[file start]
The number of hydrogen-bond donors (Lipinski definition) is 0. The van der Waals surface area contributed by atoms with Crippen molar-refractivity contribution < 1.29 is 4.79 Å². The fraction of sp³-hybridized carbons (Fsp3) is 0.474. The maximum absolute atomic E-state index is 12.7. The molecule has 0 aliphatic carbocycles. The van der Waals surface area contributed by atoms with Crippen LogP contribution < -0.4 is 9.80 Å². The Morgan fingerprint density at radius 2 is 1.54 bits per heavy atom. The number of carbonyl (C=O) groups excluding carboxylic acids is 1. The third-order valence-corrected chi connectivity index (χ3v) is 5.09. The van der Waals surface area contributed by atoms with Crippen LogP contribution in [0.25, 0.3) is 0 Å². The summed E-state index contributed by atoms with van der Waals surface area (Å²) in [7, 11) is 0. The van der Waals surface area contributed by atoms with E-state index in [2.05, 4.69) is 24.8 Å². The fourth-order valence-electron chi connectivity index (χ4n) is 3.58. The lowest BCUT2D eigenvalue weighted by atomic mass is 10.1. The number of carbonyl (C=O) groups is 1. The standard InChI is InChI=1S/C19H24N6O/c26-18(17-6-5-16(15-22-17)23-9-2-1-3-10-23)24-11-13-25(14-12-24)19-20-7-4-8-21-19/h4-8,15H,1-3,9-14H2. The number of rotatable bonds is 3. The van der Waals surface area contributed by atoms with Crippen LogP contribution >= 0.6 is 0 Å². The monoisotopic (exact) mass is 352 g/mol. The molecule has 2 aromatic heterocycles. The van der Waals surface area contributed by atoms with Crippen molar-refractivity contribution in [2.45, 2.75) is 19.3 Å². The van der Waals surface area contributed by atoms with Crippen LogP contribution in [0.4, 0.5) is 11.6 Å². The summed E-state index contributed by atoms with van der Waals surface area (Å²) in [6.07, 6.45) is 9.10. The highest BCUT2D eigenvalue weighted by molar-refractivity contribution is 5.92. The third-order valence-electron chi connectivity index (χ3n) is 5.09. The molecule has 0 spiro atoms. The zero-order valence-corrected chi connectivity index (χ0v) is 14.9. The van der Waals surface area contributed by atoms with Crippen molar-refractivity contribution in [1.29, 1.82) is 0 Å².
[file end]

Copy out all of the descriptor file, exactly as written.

The number of hydrogen-bond donors (Lipinski definition) is 0. The van der Waals surface area contributed by atoms with Crippen molar-refractivity contribution < 1.29 is 4.79 Å². The fraction of sp³-hybridized carbons (Fsp3) is 0.474. The maximum absolute atomic E-state index is 12.7. The molecule has 0 aliphatic carbocycles. The van der Waals surface area contributed by atoms with Crippen LogP contribution < -0.4 is 9.80 Å². The Morgan fingerprint density at radius 2 is 1.54 bits per heavy atom. The number of carbonyl (C=O) groups excluding carboxylic acids is 1. The third-order valence-corrected chi connectivity index (χ3v) is 5.09. The van der Waals surface area contributed by atoms with Crippen LogP contribution in [0.25, 0.3) is 0 Å². The summed E-state index contributed by atoms with van der Waals surface area (Å²) in [7, 11) is 0. The van der Waals surface area contributed by atoms with E-state index in [2.05, 4.69) is 24.8 Å². The fourth-order valence-electron chi connectivity index (χ4n) is 3.58. The lowest BCUT2D eigenvalue weighted by atomic mass is 10.1. The number of carbonyl (C=O) groups is 1. The standard InChI is InChI=1S/C19H24N6O/c26-18(17-6-5-16(15-22-17)23-9-2-1-3-10-23)24-11-13-25(14-12-24)19-20-7-4-8-21-19/h4-8,15H,1-3,9-14H2. The number of rotatable bonds is 3. The van der Waals surface area contributed by atoms with Crippen LogP contribution >= 0.6 is 0 Å². The monoisotopic (exact) mass is 352 g/mol. The molecule has 2 aromatic heterocycles. The van der Waals surface area contributed by atoms with Crippen molar-refractivity contribution in [2.45, 2.75) is 19.3 Å². The van der Waals surface area contributed by atoms with Crippen LogP contribution in [0.4, 0.5) is 11.6 Å². The summed E-state index contributed by atoms with van der Waals surface area (Å²) in [6.07, 6.45) is 9.10. The highest BCUT2D eigenvalue weighted by molar-refractivity contribution is 5.92. The third-order valence-electron chi connectivity index (χ3n) is 5.09. The molecule has 0 spiro atoms. The zero-order valence-corrected chi connectivity index (χ0v) is 14.9. The van der Waals surface area contributed by atoms with Crippen molar-refractivity contribution in [1.29, 1.82) is 0 Å².